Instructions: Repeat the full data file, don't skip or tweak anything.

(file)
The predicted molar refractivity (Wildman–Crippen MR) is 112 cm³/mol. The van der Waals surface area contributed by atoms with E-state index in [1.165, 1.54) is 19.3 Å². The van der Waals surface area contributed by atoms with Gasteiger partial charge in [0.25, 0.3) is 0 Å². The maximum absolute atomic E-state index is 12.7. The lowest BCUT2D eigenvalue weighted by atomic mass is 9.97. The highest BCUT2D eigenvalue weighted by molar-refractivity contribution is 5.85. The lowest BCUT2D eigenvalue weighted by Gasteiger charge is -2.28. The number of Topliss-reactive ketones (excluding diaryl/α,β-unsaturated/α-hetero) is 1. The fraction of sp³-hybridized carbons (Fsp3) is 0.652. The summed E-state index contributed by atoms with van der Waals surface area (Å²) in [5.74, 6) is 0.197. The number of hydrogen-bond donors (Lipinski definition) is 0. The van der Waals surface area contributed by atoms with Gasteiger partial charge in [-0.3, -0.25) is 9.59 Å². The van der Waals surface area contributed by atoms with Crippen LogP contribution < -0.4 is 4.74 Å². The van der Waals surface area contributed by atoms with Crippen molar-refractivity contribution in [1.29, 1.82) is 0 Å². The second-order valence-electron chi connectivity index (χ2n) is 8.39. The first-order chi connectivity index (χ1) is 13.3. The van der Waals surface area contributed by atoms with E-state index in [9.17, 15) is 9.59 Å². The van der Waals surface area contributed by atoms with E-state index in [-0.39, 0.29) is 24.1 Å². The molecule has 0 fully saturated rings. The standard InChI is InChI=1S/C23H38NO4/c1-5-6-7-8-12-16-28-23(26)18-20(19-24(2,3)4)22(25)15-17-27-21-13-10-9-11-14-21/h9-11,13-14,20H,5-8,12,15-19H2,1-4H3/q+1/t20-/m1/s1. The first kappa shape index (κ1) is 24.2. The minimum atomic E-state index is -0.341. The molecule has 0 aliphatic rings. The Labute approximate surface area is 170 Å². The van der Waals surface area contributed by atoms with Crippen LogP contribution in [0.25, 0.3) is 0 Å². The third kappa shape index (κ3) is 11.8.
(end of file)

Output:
The predicted molar refractivity (Wildman–Crippen MR) is 112 cm³/mol. The van der Waals surface area contributed by atoms with E-state index in [1.165, 1.54) is 19.3 Å². The van der Waals surface area contributed by atoms with Gasteiger partial charge in [0.25, 0.3) is 0 Å². The maximum absolute atomic E-state index is 12.7. The lowest BCUT2D eigenvalue weighted by atomic mass is 9.97. The highest BCUT2D eigenvalue weighted by molar-refractivity contribution is 5.85. The lowest BCUT2D eigenvalue weighted by Gasteiger charge is -2.28. The number of Topliss-reactive ketones (excluding diaryl/α,β-unsaturated/α-hetero) is 1. The fraction of sp³-hybridized carbons (Fsp3) is 0.652. The summed E-state index contributed by atoms with van der Waals surface area (Å²) in [5.74, 6) is 0.197. The number of hydrogen-bond donors (Lipinski definition) is 0. The van der Waals surface area contributed by atoms with Gasteiger partial charge in [-0.3, -0.25) is 9.59 Å². The van der Waals surface area contributed by atoms with Crippen LogP contribution < -0.4 is 4.74 Å². The van der Waals surface area contributed by atoms with Crippen molar-refractivity contribution in [1.29, 1.82) is 0 Å². The second-order valence-electron chi connectivity index (χ2n) is 8.39. The first-order chi connectivity index (χ1) is 13.3. The van der Waals surface area contributed by atoms with E-state index in [9.17, 15) is 9.59 Å². The van der Waals surface area contributed by atoms with E-state index in [-0.39, 0.29) is 24.1 Å². The molecule has 0 fully saturated rings. The standard InChI is InChI=1S/C23H38NO4/c1-5-6-7-8-12-16-28-23(26)18-20(19-24(2,3)4)22(25)15-17-27-21-13-10-9-11-14-21/h9-11,13-14,20H,5-8,12,15-19H2,1-4H3/q+1/t20-/m1/s1. The first kappa shape index (κ1) is 24.2. The minimum atomic E-state index is -0.341. The molecule has 0 aliphatic rings. The Labute approximate surface area is 170 Å². The van der Waals surface area contributed by atoms with Crippen LogP contribution in [0.25, 0.3) is 0 Å². The third kappa shape index (κ3) is 11.8.